TXF Format Solves Broker Import Issues
Most tax preparation software provides some mechanism for the direct import of trade data from the broker. However, direct import is too uncertain, much like rolling the dice.

There are hundreds of brokers and no standard format, so there are likely going to be errors. Trades may or may not be matched up. Cost basis might be missing, and options trades might not be imported.

Not to mention, you have to give your tax preparation software the password to your financial account !

Instead of hoping that the unknown broker format and your tax preparation software will be in agreement each year, the universal TXF format should be used to guarantee successful import of trade data.

Most brokers will let you download individual transaction data or matched trades for stocks and options into CSV or XLSX format. Active traders with hundreds or even thousands of trades should instead prepare the trade data externally in a spreadsheet, convert it to TXF format, and then import into tax preparation software. It is the only way to know exactly what data gets imported.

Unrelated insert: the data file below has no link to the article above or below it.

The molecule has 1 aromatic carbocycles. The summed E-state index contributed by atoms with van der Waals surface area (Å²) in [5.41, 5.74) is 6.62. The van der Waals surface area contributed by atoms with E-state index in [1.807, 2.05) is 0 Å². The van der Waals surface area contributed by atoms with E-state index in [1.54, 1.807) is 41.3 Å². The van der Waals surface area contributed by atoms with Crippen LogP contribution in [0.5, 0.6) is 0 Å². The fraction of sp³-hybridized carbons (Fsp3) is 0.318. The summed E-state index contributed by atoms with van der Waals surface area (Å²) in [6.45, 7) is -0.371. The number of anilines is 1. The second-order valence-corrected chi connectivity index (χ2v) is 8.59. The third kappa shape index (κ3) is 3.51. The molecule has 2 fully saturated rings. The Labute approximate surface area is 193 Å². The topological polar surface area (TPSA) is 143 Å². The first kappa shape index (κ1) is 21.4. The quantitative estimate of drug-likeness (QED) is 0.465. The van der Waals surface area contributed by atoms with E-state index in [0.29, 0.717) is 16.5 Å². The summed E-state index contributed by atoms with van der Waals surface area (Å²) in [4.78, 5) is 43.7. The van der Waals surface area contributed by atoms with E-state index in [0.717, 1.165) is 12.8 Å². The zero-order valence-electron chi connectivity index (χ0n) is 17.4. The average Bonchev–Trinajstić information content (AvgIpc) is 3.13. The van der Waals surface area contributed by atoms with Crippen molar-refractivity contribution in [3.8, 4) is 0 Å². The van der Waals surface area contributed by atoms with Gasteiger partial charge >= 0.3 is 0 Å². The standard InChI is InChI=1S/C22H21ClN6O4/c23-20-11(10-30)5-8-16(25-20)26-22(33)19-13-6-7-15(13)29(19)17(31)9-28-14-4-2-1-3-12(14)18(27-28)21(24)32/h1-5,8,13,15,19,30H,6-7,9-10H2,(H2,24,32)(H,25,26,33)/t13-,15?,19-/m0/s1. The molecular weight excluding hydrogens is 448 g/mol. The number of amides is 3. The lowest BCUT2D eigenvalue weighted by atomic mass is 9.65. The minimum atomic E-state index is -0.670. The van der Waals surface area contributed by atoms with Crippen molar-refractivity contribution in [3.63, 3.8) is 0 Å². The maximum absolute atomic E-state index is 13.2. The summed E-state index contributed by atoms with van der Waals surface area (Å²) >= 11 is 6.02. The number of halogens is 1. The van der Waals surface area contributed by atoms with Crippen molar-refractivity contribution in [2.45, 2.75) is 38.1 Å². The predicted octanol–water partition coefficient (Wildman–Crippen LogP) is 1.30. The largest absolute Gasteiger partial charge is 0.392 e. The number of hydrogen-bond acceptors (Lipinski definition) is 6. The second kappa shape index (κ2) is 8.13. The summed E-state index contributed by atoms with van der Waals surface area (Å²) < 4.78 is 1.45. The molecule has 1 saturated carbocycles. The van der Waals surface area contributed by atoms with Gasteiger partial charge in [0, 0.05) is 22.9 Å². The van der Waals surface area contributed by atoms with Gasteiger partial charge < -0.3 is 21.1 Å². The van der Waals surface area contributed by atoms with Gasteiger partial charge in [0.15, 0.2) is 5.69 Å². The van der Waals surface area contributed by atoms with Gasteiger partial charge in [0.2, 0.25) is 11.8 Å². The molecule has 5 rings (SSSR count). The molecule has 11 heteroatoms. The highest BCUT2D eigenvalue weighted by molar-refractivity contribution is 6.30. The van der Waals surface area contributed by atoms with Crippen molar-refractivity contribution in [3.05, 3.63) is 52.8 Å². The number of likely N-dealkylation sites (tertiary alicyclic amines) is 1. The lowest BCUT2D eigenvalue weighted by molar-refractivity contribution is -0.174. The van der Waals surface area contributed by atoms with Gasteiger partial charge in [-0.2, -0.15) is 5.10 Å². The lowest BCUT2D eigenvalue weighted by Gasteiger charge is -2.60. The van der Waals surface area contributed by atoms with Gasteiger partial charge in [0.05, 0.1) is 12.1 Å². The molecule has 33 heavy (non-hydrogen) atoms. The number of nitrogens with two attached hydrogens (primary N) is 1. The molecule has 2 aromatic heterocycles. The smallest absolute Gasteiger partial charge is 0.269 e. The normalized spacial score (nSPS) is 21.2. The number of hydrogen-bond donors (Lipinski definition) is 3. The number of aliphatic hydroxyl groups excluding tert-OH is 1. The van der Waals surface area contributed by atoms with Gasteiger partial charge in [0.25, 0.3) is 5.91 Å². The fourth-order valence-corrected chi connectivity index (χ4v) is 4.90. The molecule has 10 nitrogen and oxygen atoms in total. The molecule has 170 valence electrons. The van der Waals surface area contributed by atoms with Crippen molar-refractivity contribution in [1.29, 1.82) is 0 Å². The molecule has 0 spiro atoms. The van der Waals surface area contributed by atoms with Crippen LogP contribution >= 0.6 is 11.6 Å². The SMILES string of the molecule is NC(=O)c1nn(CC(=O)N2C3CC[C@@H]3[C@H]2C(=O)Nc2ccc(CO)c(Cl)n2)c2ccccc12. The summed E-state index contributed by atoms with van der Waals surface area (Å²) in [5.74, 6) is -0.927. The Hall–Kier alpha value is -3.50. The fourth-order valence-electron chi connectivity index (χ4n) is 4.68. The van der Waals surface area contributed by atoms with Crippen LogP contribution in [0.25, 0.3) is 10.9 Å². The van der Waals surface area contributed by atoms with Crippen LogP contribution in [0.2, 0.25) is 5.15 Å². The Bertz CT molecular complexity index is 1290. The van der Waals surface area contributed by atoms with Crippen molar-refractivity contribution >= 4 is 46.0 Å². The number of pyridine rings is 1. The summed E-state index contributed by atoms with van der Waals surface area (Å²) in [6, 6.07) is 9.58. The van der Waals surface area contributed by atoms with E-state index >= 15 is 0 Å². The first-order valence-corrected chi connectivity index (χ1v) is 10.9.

Typically, one of the desktop products is required for TXF import, but the cheapest version is likely more than sufficient. It is generally recommended to purchase the lowest priced desktop edition, because you can easily upgrade should you find it insufficient. The program will even pester you to upgrade.

On the other hand, it is very difficult to downgrade should you find the more expensive product unnecessary. You would have to call customer support, get the refund, remove the old software, make the new purchase, install the downgrade, and then re-enter your data.

The TXF file import approach completely circumvents the many broker download issues, gives control of trade data back to the taxpayer, and saves money.